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 Nikolay Severtsov


Born:   October 24, 1827
Deceased:   January 26, 1885

eminent ecologist, zoologist, traveller

      

Nikolay Severtsov is a Russian zoologist and traveller, who was one of the pioneers of ecology and ecological science in Russia. Nikolay was born in 1827 to the noble family his father owned a village and a horse farm. Children of Severtsov family were educated at home.

In 1843 Nikolay Severtsov was admitted to Moscow State University. During his studies, Severtsov met the famous traveller Karelin and fell in love with Central Asia, which become the aim of his scientific interests for life. In 1856 Russian Academy of Sciences considered the expedition to lower reaches of the Syr-Darya river and finally decided that Severtsov was qualified enough to head it. At that time not much was known of Turkestan it was thought to be a mysterious country, inhabited with strange nations. The expedition left St. Petersburg on May 18, 1857.

Results of the expedition had enormous values, both from scientific and practical points of view. Researchers discovered oil shows and returned with a splendid collection of zoological, botanical and geological samples. The whole winter was dedicated to classification of collected samples and preparation of them for storage. Those territories were often attacked by nomads, who robbed people and stole horses. Russian soldiers and scientists decided to move to a safe place, but, while moving, nomads attacked them, wounded Nikolay Severtsov and took him as a hostage for exchanging him for money. They kept the traveller for one month, and released him, because Russian threatened to start a war. Severtsov, whose health was far from perfect, returned to Russian headquarters in Turkestan fort Perovsky and received appropriate treatment. The traveller soon felt better and began making short trips around the place and helping with the collection.

In September 1858 Severtsov finished working in Central Asia and returned to Orenburg, where prepared the report about the expedition, sent all materials to St. Petersburg and went to his fathers village to see his family.

The Syr-Darya expedition, which was expected to last for two years, finished in 16 months, and the results exceeded all expectations. Severtsov compiled a map of Aral-Caspian steppes and gave a profound description of relief, climate and flora of the territory. The researcher was the first one to notice that the Aral Sea tended to shrink and to find ancient borders between the Aral Sea and the Caspian Sea. In 1859 Nikolay Severtsov entered the Committee on Ural Cossack Troops Establishment in order to start exploring territories, about which people knew so little at that time. In 1860 Severtsov went to the town of Uralsk, where started general and economical geography investigations. The scientist performed many journeys to the mountains and was the first to suggest the vertical zones theory in mountains climate changes with height.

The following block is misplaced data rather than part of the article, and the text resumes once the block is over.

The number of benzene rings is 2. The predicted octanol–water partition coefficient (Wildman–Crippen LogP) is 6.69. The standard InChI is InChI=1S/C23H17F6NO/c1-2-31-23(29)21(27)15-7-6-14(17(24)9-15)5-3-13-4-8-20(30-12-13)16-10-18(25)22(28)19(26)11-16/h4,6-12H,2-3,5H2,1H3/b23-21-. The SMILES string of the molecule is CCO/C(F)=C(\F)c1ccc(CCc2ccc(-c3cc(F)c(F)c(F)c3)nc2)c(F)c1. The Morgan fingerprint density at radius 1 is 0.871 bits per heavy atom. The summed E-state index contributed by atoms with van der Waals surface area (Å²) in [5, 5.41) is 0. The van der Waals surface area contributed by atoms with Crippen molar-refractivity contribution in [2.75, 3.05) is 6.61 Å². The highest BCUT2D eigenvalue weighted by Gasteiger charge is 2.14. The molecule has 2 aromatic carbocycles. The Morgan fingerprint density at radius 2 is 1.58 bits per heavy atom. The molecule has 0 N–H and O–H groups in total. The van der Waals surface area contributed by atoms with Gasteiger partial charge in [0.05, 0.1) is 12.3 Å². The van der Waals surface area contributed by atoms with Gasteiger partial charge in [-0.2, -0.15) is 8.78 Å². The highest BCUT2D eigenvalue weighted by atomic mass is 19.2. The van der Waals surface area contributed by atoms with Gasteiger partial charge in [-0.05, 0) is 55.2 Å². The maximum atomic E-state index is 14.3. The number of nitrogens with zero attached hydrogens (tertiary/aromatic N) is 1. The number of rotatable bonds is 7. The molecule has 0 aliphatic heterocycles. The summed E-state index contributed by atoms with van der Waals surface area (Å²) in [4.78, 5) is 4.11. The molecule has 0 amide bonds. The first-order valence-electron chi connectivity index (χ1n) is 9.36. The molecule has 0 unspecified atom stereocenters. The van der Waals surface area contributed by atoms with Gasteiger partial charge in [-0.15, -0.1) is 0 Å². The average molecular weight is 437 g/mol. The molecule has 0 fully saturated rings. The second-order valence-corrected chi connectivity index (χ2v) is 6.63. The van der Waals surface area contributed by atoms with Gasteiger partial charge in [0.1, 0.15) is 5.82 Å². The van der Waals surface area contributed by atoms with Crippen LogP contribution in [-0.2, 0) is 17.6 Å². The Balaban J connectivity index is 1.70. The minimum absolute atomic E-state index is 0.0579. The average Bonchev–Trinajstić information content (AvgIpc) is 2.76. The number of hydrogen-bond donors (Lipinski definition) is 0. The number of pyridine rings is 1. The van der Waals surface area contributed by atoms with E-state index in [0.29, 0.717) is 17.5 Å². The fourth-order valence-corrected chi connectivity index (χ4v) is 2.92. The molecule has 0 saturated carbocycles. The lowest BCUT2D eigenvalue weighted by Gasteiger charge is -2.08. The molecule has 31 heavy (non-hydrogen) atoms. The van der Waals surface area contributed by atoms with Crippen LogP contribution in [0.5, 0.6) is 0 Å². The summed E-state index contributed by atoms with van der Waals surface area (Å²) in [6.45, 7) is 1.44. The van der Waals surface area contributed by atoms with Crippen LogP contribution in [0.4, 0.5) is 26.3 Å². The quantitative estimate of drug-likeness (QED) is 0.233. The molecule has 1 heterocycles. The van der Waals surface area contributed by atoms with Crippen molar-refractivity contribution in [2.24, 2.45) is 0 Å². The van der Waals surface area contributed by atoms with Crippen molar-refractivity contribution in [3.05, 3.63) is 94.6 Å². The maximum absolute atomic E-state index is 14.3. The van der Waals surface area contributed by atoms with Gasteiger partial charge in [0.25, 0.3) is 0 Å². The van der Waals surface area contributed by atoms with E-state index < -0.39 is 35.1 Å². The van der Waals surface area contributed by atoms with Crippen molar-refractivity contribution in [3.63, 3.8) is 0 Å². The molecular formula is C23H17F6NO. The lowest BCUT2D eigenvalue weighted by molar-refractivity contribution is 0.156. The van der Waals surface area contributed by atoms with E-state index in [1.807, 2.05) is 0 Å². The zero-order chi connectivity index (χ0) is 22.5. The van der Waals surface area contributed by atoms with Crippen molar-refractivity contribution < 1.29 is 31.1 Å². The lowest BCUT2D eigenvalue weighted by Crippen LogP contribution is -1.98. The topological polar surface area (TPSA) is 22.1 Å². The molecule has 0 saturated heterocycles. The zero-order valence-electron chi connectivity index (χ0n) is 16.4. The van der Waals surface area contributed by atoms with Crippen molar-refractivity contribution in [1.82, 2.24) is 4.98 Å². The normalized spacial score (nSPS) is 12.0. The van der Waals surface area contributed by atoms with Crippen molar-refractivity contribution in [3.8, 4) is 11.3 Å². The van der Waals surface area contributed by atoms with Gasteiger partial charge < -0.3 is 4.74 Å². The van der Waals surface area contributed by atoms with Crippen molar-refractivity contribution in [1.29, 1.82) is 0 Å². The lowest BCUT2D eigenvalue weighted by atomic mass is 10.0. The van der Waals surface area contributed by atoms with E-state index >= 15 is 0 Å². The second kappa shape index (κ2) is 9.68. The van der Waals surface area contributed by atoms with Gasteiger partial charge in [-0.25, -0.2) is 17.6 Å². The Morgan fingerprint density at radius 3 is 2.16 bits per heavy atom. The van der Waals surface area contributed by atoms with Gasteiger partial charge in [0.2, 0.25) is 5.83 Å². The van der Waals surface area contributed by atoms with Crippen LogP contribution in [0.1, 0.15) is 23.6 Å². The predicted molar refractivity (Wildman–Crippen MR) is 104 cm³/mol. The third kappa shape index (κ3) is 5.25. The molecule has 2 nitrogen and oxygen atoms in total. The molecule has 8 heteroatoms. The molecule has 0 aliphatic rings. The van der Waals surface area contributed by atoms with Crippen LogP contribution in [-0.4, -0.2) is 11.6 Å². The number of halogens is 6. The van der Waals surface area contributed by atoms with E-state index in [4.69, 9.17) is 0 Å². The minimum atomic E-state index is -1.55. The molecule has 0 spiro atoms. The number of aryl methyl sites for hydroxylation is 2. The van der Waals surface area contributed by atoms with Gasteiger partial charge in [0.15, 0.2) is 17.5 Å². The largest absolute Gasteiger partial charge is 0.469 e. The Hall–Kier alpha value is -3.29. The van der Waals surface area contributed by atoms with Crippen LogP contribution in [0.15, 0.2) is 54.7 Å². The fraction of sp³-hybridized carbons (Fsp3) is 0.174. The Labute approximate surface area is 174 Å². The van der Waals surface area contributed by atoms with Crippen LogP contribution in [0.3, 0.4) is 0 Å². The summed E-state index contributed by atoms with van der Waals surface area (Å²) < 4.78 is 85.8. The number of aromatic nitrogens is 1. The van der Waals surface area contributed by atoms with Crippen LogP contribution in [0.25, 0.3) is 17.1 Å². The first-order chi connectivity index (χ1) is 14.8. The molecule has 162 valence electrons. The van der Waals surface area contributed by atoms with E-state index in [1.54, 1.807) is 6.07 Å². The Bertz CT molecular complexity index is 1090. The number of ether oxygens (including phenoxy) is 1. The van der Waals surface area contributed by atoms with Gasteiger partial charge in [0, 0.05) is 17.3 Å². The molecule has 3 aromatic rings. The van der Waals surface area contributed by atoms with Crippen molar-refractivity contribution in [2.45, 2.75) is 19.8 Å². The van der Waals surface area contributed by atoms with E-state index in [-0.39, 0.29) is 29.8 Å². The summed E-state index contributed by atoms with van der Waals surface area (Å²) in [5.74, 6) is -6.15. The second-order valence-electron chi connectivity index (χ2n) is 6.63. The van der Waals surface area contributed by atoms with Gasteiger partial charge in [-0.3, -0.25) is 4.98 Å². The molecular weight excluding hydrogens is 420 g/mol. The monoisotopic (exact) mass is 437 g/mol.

In 1865 an expedition to Tien Shan was organized. This mountain system was extremely poorly studied at that time and was called Sky Mountains for its height and inaccessibility. Nikolay Severtsov headed the physics part of the expedition. The scientist was the first European man, who entered the central part of Tien Shan, thus making dream of generations of researchers come true. Following two months the scientist spent in Tashkent, where met the painter V Vereschagin.

In 1869 the traveller returned to St. Petersburg, and received the Doctor of Zoology degree from Moscow State University without defence. In 1973 two books, written by Severtsov, came off the press. In 1874 the Geographic Society and Natural Science Society organized the expedition to lower reach of Amy-Darya River. That was the first European mission (after Khiva campaign) to cross the Kyzyl Kum desert during summertime. The expedition brought new knowledge about the region. Severtsov reported about his findings at Paris Congress, and was among most popular speakers for his presentation and map of mountain heights of Inner Asia, receiving the gold medal for travelling and studying Tien Shan and Turkestan. From that time, Severtsov became world famous traveller, zoologist, geologist and geographer.

In 1877 another expedition to Fergana and Pamir started under Severtsov guidance and resulted in a breakthrough. Scientists thought of the Pamir as of a direct continuation of Tien Shan, but it wasnt so Severtsov proved that the Pamir was an independent mountain system. The scientist wrote a book about this expedition. In 1978 Nikolay Severtsov was awarded the Litke medal and in 1883 the Gold Konstantinov Medal.

On January 26, 1885 the great traveller died in a tragic accident his horse slipped on a river bank, covered with ice, and his carriage sank in the river. Nikolay Severtsov was buried at the old cemetery near his home estate.


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